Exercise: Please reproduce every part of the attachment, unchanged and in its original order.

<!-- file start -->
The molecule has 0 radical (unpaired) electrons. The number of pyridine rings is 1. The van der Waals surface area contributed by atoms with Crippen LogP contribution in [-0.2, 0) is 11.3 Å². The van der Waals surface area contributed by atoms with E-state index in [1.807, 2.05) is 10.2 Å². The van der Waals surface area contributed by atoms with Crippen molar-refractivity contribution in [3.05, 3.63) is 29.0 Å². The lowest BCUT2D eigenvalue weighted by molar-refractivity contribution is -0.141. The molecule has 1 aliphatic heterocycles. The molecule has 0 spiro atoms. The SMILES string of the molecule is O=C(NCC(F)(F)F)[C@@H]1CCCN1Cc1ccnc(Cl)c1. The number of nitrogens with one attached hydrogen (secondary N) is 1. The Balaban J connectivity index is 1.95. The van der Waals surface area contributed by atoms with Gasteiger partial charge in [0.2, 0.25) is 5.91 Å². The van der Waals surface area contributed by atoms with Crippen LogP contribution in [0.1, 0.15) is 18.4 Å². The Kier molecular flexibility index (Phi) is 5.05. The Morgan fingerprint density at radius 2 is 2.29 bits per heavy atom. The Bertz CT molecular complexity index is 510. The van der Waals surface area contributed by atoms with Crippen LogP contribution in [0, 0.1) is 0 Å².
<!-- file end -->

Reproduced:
The molecule has 0 radical (unpaired) electrons. The number of pyridine rings is 1. The van der Waals surface area contributed by atoms with Crippen LogP contribution in [-0.2, 0) is 11.3 Å². The van der Waals surface area contributed by atoms with E-state index in [1.807, 2.05) is 10.2 Å². The van der Waals surface area contributed by atoms with Crippen molar-refractivity contribution in [3.05, 3.63) is 29.0 Å². The lowest BCUT2D eigenvalue weighted by molar-refractivity contribution is -0.141. The molecule has 1 aliphatic heterocycles. The molecule has 0 spiro atoms. The SMILES string of the molecule is O=C(NCC(F)(F)F)[C@@H]1CCCN1Cc1ccnc(Cl)c1. The number of nitrogens with one attached hydrogen (secondary N) is 1. The Balaban J connectivity index is 1.95. The van der Waals surface area contributed by atoms with Gasteiger partial charge in [0.2, 0.25) is 5.91 Å². The van der Waals surface area contributed by atoms with Crippen LogP contribution in [0.1, 0.15) is 18.4 Å². The Kier molecular flexibility index (Phi) is 5.05. The Morgan fingerprint density at radius 2 is 2.29 bits per heavy atom. The Bertz CT molecular complexity index is 510. The van der Waals surface area contributed by atoms with Crippen LogP contribution in [0, 0.1) is 0 Å².